MP3 Tag Editor for Vista – How Windows Vista Users Can Fix Mp3 Tags Automatically

MP3 Tag Editor for Vista – How Windows Vista Users Can Fix Mp3 Tags Automatically

Organize Your Music Library

If you need an MP3 tag editor for Vista then you have stumbled onto the right article. Today’s average music library is enormous. Since the age of the Internet and the invention of Napster music downloading has been at an all-time high. It is now recorded that downloading music is by far the number one most use method for obtaining CDs. All of this is great for downloading music but horrible for keeping track and sorting your library.

The Solution to Your Problem!

If you are running Windows Vista then the most practical solution for an on organized music library is an MP3 tag editor. This software is able to scan your music files and compare them with a large online music database to determine the origin of the song. Then automatically downloads the correct ID3 tag information and saves it to your computer. If you were to do this on your own depending upon how many songs you own it could take weeks or even months.

The top MP3 tag editor for Vista can do all of the following:

Delete duplicate iTunes songs
Fix misspelled song details
Get missing album artwork
Complete missing ID3 tags
Edit and organize your iTunes genres

Download This Great Software

The best MP3 tag editor that runs with Windows Vista can do all of the above automatically. Once you set up your preference is all it takes is the click of a mouse and you’ll be on your way to having a completely organized music collection.

If your music collection is a mess and full of “Track 01” and “Unknown Artist” you can fix mp3 tags automatically in minutes!

Fix mislabeled music, download album art, delete iTunes duplicates, and complete missing ID3 tags with the best mp3 tag editor for Vista on the market. Click the links above or copy and past this url in to your address bar for a full review of the program and its features, complete with a video tutorial on how to use the software.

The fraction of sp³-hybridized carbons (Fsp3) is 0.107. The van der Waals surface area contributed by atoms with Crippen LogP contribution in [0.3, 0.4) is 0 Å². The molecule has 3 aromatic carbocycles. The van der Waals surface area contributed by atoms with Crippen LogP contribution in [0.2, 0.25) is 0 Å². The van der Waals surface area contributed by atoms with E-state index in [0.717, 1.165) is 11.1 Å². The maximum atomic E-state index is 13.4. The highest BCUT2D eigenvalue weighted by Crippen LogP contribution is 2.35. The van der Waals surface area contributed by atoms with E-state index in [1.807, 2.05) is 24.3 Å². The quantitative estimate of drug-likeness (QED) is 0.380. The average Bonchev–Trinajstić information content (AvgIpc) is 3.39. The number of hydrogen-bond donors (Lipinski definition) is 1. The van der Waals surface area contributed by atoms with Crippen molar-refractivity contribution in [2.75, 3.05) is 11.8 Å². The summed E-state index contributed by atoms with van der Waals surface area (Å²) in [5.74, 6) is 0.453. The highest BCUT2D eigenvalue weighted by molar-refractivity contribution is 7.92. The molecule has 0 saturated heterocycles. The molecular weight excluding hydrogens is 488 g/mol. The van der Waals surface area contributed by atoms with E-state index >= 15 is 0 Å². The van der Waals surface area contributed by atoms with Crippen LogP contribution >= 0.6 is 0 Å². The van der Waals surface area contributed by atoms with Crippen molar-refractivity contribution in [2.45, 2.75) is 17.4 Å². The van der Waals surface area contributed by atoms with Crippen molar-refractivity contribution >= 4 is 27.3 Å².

Homeland Security’s RFID Tags Can Be Used to Track Users

Homeland Security’s RFID Tags Can Be Used to Track Users

U.S. residents living in a state bordering Canada or Mexico may reportedly be given a remotely readable driver’s license designed by the Department of Homeland Security (DHS) to identify U.S. citizens as they approach the nation’s borders as a way to save time and simplify border crossings. The DHS was created after the attacks of 9/11/01. Residents may want to think twice before signing up for the department’s new program.

The licenses come equipped with radio-frequency identification (RFID) tags that are readable through wallets, pockets or purses from as far away as 30 feet. Tiny microchips encoded with a unique identification number are incorporated into the licenses.

When the bearer of the license approaches a border station, radio energy broadcast by a reader device is picked up by an antenna connected to the microchip, which causes it to emit the ID number. Before the license holder reaches the border agent, the number has been fed into a DHS database and the photograph and other details of the traveler are displayed on the agent’s screen.